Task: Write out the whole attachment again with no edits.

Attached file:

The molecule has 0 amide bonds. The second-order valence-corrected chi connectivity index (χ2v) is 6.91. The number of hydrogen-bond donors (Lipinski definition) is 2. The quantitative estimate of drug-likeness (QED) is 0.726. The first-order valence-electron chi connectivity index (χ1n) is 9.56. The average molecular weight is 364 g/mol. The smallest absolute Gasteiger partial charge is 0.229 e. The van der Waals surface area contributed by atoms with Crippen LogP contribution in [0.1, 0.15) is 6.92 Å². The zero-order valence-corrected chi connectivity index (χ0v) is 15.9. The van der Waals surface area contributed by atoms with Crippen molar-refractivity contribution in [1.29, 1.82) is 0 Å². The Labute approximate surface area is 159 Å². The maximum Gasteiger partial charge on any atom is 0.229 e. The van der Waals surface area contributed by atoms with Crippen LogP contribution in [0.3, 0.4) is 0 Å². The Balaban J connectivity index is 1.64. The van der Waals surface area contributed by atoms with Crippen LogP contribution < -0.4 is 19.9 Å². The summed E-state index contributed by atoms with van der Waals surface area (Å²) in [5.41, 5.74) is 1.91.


The molecule has 0 amide bonds. The second-order valence-corrected chi connectivity index (χ2v) is 6.91. The number of hydrogen-bond donors (Lipinski definition) is 2. The quantitative estimate of drug-likeness (QED) is 0.726. The first-order valence-electron chi connectivity index (χ1n) is 9.56. The average molecular weight is 364 g/mol. The smallest absolute Gasteiger partial charge is 0.229 e. The van der Waals surface area contributed by atoms with Crippen LogP contribution in [0.1, 0.15) is 6.92 Å². The zero-order valence-corrected chi connectivity index (χ0v) is 15.9. The van der Waals surface area contributed by atoms with Crippen molar-refractivity contribution in [1.29, 1.82) is 0 Å². The Labute approximate surface area is 159 Å². The maximum Gasteiger partial charge on any atom is 0.229 e. The van der Waals surface area contributed by atoms with Crippen LogP contribution in [0.3, 0.4) is 0 Å². The Balaban J connectivity index is 1.64. The van der Waals surface area contributed by atoms with Crippen LogP contribution < -0.4 is 19.9 Å². The summed E-state index contributed by atoms with van der Waals surface area (Å²) in [5.41, 5.74) is 1.91.